So, it seems to me, that the question that is the ultimate question is this: “Will there be a supreme and final judgment that will separate the righteous from the evil, the right from the wrong, the blessed from the cursed.” I offer as evidence the fact that when both John the Baptist and Jesus started their ministries, their primary message was, “repent, for the kingdom of God is at hand.” They did not say, “believe in God,” or “yo, dudes, Jesus is da man.” They said “repent.” As in, judgment is coming, you better get right with God.

My second piece of evidence is what might arguably be called Paul’s first letter to any of his fledgling congregations, 1 Thessalonians. He wrote in 1:10, “. . . and to wait for his Son from heaven, whom he raised from the dead, Jesus who delivers us from the wrath to come.” While Paul is at great pains to demonstrate that Jesus of Nazareth is the Christ to come (1 Cor. 15!), the existential question Paul seeks to answer is this – what does it matter? If there is no judgment to come, then what does it matter if Jesus is God’s messiah or not? Jesus could just as easily be God’s messiah (the Christ) if there is no judgment forthcoming. Clearly, the coming judgment was a primary, if not the primary, question.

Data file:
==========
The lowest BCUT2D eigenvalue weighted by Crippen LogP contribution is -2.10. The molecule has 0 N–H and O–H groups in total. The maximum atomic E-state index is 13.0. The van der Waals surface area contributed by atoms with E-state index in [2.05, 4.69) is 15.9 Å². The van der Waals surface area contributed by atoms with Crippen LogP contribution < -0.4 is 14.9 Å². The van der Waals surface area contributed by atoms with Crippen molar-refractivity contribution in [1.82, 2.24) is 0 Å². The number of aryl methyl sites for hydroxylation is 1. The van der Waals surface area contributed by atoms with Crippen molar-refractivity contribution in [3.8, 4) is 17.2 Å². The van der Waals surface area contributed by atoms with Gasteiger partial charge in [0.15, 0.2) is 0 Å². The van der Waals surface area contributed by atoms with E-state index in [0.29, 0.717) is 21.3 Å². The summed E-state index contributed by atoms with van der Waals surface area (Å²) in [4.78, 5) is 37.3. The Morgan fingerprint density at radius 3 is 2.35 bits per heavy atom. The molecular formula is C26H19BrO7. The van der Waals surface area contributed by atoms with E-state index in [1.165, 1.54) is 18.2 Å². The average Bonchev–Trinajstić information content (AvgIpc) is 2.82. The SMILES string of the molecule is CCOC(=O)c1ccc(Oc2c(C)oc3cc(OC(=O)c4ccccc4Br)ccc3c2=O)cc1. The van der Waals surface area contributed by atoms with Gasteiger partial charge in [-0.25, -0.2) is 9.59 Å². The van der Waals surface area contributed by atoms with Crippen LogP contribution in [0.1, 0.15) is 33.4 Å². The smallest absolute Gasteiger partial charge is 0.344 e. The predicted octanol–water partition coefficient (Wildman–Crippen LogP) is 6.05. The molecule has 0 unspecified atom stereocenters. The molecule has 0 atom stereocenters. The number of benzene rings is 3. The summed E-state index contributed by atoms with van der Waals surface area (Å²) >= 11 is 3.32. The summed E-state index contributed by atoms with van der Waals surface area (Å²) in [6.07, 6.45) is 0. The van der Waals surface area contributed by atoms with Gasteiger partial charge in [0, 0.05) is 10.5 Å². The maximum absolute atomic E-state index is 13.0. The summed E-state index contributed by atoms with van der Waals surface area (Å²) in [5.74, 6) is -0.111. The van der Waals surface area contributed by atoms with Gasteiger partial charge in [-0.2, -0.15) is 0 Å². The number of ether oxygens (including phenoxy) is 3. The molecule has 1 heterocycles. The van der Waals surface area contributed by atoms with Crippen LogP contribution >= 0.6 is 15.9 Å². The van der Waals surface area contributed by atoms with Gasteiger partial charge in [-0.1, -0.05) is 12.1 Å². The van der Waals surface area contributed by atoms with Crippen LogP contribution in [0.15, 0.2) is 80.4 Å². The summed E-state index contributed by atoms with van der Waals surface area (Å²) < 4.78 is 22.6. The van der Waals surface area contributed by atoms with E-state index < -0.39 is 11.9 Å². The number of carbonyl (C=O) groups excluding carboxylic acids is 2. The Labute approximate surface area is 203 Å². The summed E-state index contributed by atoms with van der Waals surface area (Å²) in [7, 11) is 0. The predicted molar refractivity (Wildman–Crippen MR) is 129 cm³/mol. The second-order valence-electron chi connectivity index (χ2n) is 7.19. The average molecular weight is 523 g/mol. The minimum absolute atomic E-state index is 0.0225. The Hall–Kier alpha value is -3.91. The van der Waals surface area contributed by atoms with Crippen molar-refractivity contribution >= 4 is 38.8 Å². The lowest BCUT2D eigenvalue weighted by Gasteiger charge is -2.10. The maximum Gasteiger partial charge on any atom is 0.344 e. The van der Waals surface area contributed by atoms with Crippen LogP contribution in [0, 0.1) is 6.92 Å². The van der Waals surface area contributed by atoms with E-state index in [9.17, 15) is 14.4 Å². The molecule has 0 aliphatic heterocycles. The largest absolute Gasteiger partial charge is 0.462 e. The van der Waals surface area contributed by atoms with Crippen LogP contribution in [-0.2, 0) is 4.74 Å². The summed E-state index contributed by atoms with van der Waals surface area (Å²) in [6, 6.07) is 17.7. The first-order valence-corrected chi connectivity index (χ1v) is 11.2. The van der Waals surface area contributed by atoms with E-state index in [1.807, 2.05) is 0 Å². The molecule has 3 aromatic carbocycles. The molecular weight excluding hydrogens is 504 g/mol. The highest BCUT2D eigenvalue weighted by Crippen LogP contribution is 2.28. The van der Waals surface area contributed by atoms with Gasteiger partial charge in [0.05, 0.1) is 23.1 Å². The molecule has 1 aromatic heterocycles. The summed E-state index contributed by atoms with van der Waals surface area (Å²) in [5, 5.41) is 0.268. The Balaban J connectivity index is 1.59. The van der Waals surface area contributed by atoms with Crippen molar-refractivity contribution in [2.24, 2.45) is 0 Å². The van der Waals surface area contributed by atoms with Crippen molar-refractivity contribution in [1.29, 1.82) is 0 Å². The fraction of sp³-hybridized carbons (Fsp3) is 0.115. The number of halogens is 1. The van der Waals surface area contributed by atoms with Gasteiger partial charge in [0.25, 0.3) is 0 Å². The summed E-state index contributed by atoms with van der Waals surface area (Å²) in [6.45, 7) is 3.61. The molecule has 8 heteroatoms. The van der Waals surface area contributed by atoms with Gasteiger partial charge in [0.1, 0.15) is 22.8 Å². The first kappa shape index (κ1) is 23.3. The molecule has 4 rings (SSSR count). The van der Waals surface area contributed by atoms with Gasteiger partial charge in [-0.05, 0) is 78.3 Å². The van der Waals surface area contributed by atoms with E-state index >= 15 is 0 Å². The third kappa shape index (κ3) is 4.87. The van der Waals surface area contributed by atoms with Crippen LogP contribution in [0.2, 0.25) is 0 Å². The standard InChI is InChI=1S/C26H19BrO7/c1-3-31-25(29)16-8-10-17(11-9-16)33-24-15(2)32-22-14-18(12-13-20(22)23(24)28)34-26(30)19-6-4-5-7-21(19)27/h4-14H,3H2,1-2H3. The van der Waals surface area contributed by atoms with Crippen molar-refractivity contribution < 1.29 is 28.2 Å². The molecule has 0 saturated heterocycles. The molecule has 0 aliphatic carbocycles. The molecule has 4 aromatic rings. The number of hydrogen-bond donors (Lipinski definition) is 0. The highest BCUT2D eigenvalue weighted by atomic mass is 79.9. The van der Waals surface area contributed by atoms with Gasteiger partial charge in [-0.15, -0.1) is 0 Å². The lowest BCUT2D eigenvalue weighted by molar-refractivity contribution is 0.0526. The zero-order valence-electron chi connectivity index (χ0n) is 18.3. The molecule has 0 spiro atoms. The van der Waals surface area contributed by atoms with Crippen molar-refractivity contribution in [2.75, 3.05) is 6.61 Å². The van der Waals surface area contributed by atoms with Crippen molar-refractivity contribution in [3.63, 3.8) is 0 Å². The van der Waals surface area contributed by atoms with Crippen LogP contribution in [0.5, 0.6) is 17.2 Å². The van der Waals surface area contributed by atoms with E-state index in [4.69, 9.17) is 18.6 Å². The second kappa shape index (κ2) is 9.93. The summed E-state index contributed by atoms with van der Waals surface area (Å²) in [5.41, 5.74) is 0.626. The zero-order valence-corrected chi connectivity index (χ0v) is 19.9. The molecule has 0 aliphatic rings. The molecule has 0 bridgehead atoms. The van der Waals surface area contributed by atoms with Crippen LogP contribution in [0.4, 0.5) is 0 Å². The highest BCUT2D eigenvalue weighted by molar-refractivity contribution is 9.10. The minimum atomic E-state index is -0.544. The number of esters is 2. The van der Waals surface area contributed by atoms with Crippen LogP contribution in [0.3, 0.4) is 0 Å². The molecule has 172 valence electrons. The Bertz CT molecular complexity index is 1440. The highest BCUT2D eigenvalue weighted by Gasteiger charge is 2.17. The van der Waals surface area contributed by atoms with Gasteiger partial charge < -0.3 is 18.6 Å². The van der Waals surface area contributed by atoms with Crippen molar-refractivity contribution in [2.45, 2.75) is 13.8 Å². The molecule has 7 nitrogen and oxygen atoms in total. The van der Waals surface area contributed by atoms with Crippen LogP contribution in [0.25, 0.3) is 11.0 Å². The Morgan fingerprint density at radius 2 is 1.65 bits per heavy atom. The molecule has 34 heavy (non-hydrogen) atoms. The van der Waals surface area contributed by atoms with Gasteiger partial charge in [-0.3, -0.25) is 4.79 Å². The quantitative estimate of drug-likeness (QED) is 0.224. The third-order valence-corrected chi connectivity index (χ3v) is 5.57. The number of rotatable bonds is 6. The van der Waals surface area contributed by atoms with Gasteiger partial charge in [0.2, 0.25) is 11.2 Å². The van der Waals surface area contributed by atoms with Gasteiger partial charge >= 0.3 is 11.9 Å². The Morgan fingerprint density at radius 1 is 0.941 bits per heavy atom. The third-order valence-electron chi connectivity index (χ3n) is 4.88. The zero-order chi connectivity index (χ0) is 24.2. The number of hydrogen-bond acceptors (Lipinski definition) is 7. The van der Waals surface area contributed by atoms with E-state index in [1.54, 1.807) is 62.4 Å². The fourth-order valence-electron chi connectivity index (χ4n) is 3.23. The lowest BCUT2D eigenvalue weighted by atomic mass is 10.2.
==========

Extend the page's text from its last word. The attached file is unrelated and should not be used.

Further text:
Stated somewhat differently, if there is no coming judgment, it really does not matter what we believe! We can believe in God, or a god, or no god. We can be a racist or promote racial equality. We can follow Joseph Smith or Jim Jones or David Koresh or Joel Osteen – or nobody. We can be straight or gay or male or female or change what we think we are with the change in weather. It simply does not matter – we will all just vaporize at the moment of death, or all go to heaven, or something in between. God then simply becomes another deism, Jesus as the Christ becomes another prophet or guru, and our life on earth is utterly, totally, and completely meaningless.

On the other hand, if there is a coming judgment, then biblical truth really does matter. Then it really does matter what we believe God to be. It really does matter if we submit to the Lordship of Jesus. It really does matter whether we reject religious imposters. And it really does matter how we express our love for all races, how we express our solidarity with the poor, the oppressed, and the marginalized, and yes, even how we express our sexual natures. It really does matter if we accept the biblical teaching regarding morality and ethics, and yes, it really does matter that we obey both the weightier matters of God’s law as well as the lighter matters – so long as we correctly differentiate those distinctions (Matthew 23:23-24, Romans 14).

In short, the impending judgment is what will ultimately give our present life meaning. As far as the kingdom of God has been revealed, our life has meaning here and now. The ultimate revelation of what our life on this earth means will be made clear when we see the new heaven and the new earth.